The King James Version, Abridged
Lately, Richard D. James seems obsessed with revisiting his intelligent-techno past. Let’s face it, his recent significant CD-shelf contributions are retreads: Aphex Twin’s 26 Mixes for Cash, and a reissue of the “Hangable Auto Bulb” singles he released as AFX. Now comes Chosen Lords, yet another repackaging effort but possibly his best one yet.For listeners unable to obtain and appreciate AFX’s 2005 series of 11 Analord vinyl EPs, Chosen Lords is his ideal arrangement of ten selections from the score of songs committed to that wax. These are melodic re-examinations themselves, invested in the skronky acid-house pranks James first developed. Indeed, AFX’s one attempt to play things straight here still earns a computer-virus-inspired name (“PWSteal.Ldpinch.D”) and requires the rhythm section from the Chemical Brothers’ “It Doesn’t Matter.”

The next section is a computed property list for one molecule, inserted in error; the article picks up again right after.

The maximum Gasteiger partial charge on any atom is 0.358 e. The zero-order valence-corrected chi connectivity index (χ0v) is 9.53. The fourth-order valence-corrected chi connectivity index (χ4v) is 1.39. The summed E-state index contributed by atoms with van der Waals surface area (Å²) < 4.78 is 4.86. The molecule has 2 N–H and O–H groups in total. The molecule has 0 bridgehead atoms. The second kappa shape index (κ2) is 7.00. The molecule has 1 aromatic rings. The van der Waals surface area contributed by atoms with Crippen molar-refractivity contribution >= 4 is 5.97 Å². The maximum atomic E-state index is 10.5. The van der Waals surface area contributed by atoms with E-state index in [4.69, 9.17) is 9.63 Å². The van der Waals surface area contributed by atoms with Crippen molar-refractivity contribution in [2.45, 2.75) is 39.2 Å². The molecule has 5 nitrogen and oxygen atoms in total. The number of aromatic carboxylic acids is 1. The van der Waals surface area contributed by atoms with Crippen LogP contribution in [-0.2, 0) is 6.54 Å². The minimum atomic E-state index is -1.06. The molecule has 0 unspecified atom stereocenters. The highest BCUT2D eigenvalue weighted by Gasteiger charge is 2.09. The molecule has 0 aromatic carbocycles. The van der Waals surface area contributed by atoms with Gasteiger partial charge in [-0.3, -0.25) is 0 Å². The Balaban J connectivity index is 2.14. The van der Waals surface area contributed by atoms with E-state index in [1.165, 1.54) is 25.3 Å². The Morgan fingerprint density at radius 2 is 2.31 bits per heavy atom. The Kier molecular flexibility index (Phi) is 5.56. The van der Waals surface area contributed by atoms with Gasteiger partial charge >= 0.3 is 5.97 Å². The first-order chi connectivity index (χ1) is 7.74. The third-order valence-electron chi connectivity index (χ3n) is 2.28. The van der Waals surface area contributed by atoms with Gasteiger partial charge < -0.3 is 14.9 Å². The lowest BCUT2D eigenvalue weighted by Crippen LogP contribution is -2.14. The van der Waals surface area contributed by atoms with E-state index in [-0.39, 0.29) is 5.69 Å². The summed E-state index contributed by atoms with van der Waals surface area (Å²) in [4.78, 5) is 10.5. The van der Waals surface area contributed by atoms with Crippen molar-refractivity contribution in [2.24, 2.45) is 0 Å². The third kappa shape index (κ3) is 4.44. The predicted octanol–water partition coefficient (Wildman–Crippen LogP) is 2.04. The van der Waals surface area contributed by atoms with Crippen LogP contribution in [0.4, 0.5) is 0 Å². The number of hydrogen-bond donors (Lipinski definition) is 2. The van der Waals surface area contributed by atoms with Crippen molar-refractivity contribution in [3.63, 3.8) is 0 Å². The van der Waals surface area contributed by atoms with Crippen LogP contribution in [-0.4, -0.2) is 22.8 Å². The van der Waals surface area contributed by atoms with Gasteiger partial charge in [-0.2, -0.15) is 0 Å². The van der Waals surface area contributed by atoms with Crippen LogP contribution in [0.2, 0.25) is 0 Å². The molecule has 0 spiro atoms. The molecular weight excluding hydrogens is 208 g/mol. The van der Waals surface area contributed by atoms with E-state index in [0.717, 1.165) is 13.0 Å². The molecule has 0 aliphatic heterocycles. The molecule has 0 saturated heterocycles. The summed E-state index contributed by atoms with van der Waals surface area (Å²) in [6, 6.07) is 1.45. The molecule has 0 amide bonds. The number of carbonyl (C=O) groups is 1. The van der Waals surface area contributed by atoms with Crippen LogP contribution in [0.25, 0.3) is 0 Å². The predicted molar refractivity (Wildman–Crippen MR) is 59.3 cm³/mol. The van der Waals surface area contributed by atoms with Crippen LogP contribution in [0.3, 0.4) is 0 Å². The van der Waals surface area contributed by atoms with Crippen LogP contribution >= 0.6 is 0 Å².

Otherwise, there are decidedly exploratory electronics behind even generic-dance titles like “Fenix Funk 5” and “Batine Acid” — the former blending distorted voice, fierce percussion, and synthesized concertina, the latter complex techno with eerie ambient undercurrents. The exploration often has as much to do with jammy and nonlinear post-rock as with old Detroit. “Klopjob,” for example, gradually eliminates its synth-pop drumbeat, while the pleasant harmonics of “Pitcard” stop seemingly at random.
Fans who splurged on Analord vinyl may critique James over yet another repurposing and quibble over his tracklist. Still, it helps to have this highfalutin stuff in easily digestible form. Chosen Lords, to its credit, portrays AFX as genuinely welcoming and hosting musical friends from his past instead of merely picking those friendsâ€šÃ„Ã´ brains.